During Summer Camp at Eagle Academy PCS in Washington DC, students grew more intrigued by the simple yet complex ways of nature. Ecology Academy teaches students to better understand their environment. They begin to realize the importance of all creatures and to take better care of their environment, which ultimately leads to a better ecosystem for everyone.
Students would soon learn worms are very fascinating creatures and are, in a sense, nature’s backbone. I wonder, do worms have backbones? Although worms play a major role in decomposing food to create nutritious soil; they, in fact, do not have backbones because they are invertebrates.
Before observing the worms, students learned about the parts of a worm’s body. As a class, they examined graphics of a worm. Each part was labeled, including the intestine, gizzard, and mouth. On day 2 of “Wonderful Worms”, students finally were tasked with building compost homes for their worms. They used scraps of paper, food, and recycled bottles to build their worm composts. Even the instructors got in on the action, as they demonstrated how to build the compost and add the worms to their new homes. Because of the training provided by LET’S GO, instructors were confident and had a positive attitude about the entire Worms lesson. Way to go!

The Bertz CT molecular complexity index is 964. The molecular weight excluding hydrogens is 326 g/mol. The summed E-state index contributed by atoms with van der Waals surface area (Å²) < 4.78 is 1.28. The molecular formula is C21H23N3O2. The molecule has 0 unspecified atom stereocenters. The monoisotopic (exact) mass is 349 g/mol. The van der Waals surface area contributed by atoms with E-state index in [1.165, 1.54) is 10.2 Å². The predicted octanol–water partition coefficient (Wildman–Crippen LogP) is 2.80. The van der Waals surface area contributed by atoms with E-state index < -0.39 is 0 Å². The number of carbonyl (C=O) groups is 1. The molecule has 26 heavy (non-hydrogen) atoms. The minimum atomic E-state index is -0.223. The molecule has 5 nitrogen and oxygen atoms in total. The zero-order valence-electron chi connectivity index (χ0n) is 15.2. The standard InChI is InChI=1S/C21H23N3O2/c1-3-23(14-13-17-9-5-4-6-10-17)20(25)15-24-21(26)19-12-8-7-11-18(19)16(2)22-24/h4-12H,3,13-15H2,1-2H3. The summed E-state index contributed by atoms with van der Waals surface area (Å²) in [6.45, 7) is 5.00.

Later in this unit, students will also examine the structure and function of the critters that sting; bees. They will learn how this animal continues the plant life cycle by pollinating flowers. Students design and build their own pollinators to pollinate their fast plant flowers.
Ecology Academy students earn badges for each lesson’s specific skills to reward them for their progression and performance. One of the skill badges earned in Ecology is the curiosity badge. The curiosity badge promotes questioning and initiative. Students often get discouraged when they are not able to answer a given question. LET’S GO encourages students to continue being curious and strive to learn more. After moving the fast plants into their permanent homes, students then observe them every day. They are amazed by the very fast plant growth and begin to ask why and how.